This column was originally published in the Idaho Statesman Dec. 1, 2007
Seen from the vantage point of 33 years later, Evel Knievel's 1974 "jump" over the Snake River Canyon is thought by some to have been historic.
It wasn't. It was chaos.
I was there. Part of a team sent to cover the event, I spent three days in Twin Falls as the crowd grew in size and volatility.
It was, in the terminology of the day, a "happening." Spectators and groupies came by the thousands from all over the country, bringing drugs, alcohol and nudity in profusion. It was Woodstock without the music.
Or the peace and love.
As the countdown to Knievel's launch grew shorter, tempers did the same. Conflicts between conservative locals and free-wheeling visitors were commonplace.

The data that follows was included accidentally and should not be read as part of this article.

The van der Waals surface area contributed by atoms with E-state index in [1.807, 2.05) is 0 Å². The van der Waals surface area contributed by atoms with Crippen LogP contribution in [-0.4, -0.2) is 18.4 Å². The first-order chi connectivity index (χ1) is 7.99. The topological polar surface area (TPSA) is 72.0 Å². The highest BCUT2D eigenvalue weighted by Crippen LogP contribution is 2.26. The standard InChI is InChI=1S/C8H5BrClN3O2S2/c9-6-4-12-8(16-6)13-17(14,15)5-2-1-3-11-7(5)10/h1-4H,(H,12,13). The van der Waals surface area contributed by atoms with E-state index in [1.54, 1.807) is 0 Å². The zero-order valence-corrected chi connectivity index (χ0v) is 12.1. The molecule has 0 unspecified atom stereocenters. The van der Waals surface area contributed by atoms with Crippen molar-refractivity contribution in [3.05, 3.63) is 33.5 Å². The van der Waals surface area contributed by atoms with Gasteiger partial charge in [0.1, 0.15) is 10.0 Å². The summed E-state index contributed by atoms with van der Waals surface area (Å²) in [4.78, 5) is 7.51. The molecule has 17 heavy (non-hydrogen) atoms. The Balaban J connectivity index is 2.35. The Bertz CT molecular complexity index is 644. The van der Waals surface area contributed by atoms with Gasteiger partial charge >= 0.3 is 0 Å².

It was oppressively hot and crowded, and that combined with substance abuse turned a segment of the crowd ugly.
People broke into beer trucks and threw unopened cans and bottles at anyone handy. A Knievel handler brandished a shotgun to keep the crowd away from the man who had started it all. Knievel himself fumed that the event had become a monster, then slugged an NBC cameraman who said he hadn't seen anything like it "outside of wars and riots."
Moments before the launch - the fizzle as it would come to be called - hotheads near the canyon rim tried to push those on the canyon rim over the edge because they had a better view. Law enforcement officers did their best to restrain them, but gradually lost ground. As one of those on the rim, I remember that part vividly.
Our unexpected saviors: the Hells Angels. They arrived just in time, helping the cops out by knocking heads. The crowd pulled back, and those of us on the rim lived to tell the story.
Far from historic, it was three days of insanity best forgotten.
Except for the Hells Angels.